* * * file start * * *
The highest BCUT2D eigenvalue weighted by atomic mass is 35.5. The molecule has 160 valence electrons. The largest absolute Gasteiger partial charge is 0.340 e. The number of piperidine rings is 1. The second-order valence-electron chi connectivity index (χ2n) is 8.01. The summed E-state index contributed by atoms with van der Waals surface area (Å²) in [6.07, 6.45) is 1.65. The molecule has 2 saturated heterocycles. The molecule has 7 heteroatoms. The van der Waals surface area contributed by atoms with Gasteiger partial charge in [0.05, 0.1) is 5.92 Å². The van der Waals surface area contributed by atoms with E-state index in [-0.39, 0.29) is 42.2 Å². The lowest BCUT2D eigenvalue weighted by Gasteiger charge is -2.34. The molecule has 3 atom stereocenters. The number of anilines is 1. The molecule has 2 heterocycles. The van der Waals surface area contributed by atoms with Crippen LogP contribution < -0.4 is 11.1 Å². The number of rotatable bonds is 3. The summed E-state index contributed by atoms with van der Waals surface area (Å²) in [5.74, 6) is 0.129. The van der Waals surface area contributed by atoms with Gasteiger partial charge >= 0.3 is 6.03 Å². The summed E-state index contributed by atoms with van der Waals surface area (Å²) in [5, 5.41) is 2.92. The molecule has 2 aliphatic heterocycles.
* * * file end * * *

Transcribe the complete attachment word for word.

The highest BCUT2D eigenvalue weighted by atomic mass is 35.5. The molecule has 160 valence electrons. The largest absolute Gasteiger partial charge is 0.340 e. The number of piperidine rings is 1. The second-order valence-electron chi connectivity index (χ2n) is 8.01. The summed E-state index contributed by atoms with van der Waals surface area (Å²) in [6.07, 6.45) is 1.65. The molecule has 2 saturated heterocycles. The molecule has 7 heteroatoms. The van der Waals surface area contributed by atoms with Gasteiger partial charge in [0.05, 0.1) is 5.92 Å². The van der Waals surface area contributed by atoms with E-state index in [-0.39, 0.29) is 42.2 Å². The lowest BCUT2D eigenvalue weighted by Gasteiger charge is -2.34. The molecule has 3 atom stereocenters. The number of anilines is 1. The molecule has 2 heterocycles. The van der Waals surface area contributed by atoms with Crippen LogP contribution < -0.4 is 11.1 Å². The number of rotatable bonds is 3. The summed E-state index contributed by atoms with van der Waals surface area (Å²) in [5.74, 6) is 0.129. The van der Waals surface area contributed by atoms with Gasteiger partial charge >= 0.3 is 6.03 Å². The summed E-state index contributed by atoms with van der Waals surface area (Å²) in [5, 5.41) is 2.92. The molecule has 2 aliphatic heterocycles.